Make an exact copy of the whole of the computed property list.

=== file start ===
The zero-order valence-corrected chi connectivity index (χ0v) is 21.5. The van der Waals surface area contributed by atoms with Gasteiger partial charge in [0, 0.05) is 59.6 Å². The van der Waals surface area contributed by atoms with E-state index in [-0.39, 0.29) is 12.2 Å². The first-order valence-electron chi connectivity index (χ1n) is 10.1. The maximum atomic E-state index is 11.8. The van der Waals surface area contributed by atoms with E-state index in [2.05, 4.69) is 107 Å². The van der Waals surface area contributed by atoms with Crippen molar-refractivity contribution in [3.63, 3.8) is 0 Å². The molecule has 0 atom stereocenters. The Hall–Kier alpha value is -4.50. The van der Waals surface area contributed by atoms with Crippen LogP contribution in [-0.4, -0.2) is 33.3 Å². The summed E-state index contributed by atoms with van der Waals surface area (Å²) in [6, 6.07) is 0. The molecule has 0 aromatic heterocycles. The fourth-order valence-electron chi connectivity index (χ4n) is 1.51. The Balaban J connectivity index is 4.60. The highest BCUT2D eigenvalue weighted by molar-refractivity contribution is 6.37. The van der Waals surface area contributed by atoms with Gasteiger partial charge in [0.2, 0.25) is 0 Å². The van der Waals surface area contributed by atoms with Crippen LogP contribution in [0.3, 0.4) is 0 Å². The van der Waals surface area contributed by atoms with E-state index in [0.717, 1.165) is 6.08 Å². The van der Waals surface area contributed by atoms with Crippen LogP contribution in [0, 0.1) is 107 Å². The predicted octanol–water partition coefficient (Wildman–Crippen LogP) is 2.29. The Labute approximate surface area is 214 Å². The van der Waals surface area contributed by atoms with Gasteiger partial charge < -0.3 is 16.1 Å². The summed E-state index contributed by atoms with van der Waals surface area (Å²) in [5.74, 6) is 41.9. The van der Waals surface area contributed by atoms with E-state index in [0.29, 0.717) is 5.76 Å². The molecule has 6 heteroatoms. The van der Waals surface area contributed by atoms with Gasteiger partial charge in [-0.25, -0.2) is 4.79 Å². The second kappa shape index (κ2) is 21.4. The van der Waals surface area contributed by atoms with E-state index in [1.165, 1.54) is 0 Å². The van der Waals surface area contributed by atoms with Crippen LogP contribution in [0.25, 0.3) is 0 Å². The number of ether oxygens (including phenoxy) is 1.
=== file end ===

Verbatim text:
The zero-order valence-corrected chi connectivity index (χ0v) is 21.5. The van der Waals surface area contributed by atoms with Gasteiger partial charge in [0, 0.05) is 59.6 Å². The van der Waals surface area contributed by atoms with E-state index in [-0.39, 0.29) is 12.2 Å². The first-order valence-electron chi connectivity index (χ1n) is 10.1. The maximum atomic E-state index is 11.8. The van der Waals surface area contributed by atoms with E-state index in [2.05, 4.69) is 107 Å². The van der Waals surface area contributed by atoms with Crippen molar-refractivity contribution in [3.63, 3.8) is 0 Å². The molecule has 0 atom stereocenters. The Hall–Kier alpha value is -4.50. The van der Waals surface area contributed by atoms with Crippen LogP contribution in [-0.4, -0.2) is 33.3 Å². The summed E-state index contributed by atoms with van der Waals surface area (Å²) in [6, 6.07) is 0. The molecule has 0 aromatic heterocycles. The fourth-order valence-electron chi connectivity index (χ4n) is 1.51. The Balaban J connectivity index is 4.60. The highest BCUT2D eigenvalue weighted by molar-refractivity contribution is 6.37. The van der Waals surface area contributed by atoms with Gasteiger partial charge in [0.2, 0.25) is 0 Å². The van der Waals surface area contributed by atoms with Crippen LogP contribution in [0.3, 0.4) is 0 Å². The van der Waals surface area contributed by atoms with E-state index in [0.717, 1.165) is 6.08 Å². The van der Waals surface area contributed by atoms with Crippen LogP contribution in [0, 0.1) is 107 Å². The predicted octanol–water partition coefficient (Wildman–Crippen LogP) is 2.29. The Labute approximate surface area is 214 Å². The van der Waals surface area contributed by atoms with Gasteiger partial charge < -0.3 is 16.1 Å². The summed E-state index contributed by atoms with van der Waals surface area (Å²) in [5.74, 6) is 41.9. The van der Waals surface area contributed by atoms with E-state index in [0.29, 0.717) is 5.76 Å². The molecule has 6 heteroatoms. The van der Waals surface area contributed by atoms with Gasteiger partial charge in [-0.25, -0.2) is 4.79 Å². The second kappa shape index (κ2) is 21.4. The van der Waals surface area contributed by atoms with E-state index in [1.165, 1.54) is 0 Å². The van der Waals surface area contributed by atoms with Crippen LogP contribution in [0.25, 0.3) is 0 Å². The number of ether oxygens (including phenoxy) is 1.